tight enough allowing a very slow leak to ensue. I was too lazy to
figure that out at 2 AM, so I slept on the half of the mat that was
still inflated. It took quite a bit of care to not slip off it
during the night but it wasn't too burdensome. Overall I think the
pad is pretty comfortable for a backpacking air mattress although I
do get sore shoulders & hips when using it. My wife (112 lb / 51 kg)
finds the pad to be almost as good as a regular mattress and
experiences no soreness. If I were designing this pad I would
narrow it up, make it a mummy shape, and put all of the weight
savings into making the pad thicker. My quest for a stripped down
pad made of the lightest available materials yet thick enough to
keep me from getting sore shoulders & hips unfortunately continues
Deflation of the pad is easy. I just open both deflation valves at
the foot of the pad, fold the mat along the long axis into quarters
and roll it up. I do have to put some effort in keeping the folds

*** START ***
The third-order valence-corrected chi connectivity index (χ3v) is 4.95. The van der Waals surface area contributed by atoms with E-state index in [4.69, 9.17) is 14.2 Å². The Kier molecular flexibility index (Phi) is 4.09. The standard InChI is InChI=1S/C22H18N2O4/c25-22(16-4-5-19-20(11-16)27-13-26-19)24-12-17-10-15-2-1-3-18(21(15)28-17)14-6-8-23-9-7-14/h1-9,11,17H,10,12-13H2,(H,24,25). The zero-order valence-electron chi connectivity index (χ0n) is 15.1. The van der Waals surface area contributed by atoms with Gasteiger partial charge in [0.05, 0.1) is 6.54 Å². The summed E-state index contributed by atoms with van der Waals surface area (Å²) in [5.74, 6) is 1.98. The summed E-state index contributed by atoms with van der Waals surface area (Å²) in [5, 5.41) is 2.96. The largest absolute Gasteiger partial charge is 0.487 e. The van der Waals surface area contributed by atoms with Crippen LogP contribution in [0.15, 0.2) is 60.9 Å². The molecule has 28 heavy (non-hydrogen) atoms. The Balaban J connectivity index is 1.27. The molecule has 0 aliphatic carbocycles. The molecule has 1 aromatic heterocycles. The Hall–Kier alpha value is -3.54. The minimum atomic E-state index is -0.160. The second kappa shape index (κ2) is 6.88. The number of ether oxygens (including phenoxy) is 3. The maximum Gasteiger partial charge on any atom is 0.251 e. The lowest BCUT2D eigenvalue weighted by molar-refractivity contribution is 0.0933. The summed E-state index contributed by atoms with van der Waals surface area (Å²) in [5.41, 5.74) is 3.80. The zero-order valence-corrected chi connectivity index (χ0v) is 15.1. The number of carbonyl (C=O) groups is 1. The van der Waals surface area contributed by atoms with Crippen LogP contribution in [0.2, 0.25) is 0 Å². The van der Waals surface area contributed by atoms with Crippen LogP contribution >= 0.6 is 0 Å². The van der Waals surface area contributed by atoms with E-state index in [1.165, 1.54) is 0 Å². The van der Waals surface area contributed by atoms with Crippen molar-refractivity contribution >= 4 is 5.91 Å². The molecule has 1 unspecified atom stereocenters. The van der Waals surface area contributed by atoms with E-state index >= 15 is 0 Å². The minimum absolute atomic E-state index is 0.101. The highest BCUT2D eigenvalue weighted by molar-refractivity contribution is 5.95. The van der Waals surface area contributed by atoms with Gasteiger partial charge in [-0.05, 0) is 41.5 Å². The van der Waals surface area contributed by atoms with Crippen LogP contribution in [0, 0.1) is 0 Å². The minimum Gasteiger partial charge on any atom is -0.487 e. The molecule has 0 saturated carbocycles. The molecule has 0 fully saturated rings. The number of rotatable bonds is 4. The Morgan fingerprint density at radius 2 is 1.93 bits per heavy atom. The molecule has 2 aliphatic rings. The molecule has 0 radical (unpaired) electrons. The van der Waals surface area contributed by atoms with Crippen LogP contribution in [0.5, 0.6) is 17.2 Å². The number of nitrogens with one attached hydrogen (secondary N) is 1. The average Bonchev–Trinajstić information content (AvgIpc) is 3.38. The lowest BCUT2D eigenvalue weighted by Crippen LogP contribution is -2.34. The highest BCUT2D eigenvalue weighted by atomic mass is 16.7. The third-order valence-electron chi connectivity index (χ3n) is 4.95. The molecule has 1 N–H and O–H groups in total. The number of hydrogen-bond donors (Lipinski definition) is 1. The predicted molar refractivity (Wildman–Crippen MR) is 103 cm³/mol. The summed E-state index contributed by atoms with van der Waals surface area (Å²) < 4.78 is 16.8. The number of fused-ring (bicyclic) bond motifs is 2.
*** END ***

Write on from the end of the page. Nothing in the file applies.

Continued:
of correct proportion while rolling it up. After I have it rolled
up, it slips easily into the stuff sack. I carry the pad on the
outside bottom of my pack; however it would pack easily on the
All things considered, this pad is pretty comfortable given the
available alternatives; however I think the width is a little
excessive. I have recently purchased the Exped 7.5 AirMat which is
19" (48 cm) wide.
Things I like:
1. The piece of mind that comes with two separate air chambers
2. Anti slip fabric
3. Easy to inflate
Things I don't like:
1. Pad does not prevent my shoulders & hips from getting sore
2. The added weight from the pump
3. Pad width was wider than what I need
Thanks for the help!
Here is the link:
On the personal side....
My twins are boy/girl also. Do you take them out with you? I've
been a little afraid to push it too much with them. We have done a
few 2 nighters with them w/o too much complaining. I've got them
carrying about 6 lbs (sleeping bag, foam pad, clothes, and 16 oz of
water). The hardest leg I've taken them on with their packs was
4,500 ft in 7 miles. Just curious what your experiences have been.
I'm always a little hesitant to push them too much as I don't want it
to turn into a negative experience. On the other hand, I can't wait
til they can start humping more miles and carry their fair share of
gear. I don't know if I'd know how to act carrying only my gear!
I'd have to get a different pack for sure!
- All right Brian,
This looks good. You can put it in its new home here;
Be sure to select the "Owner Review" button.
Congratulations on completing your first review.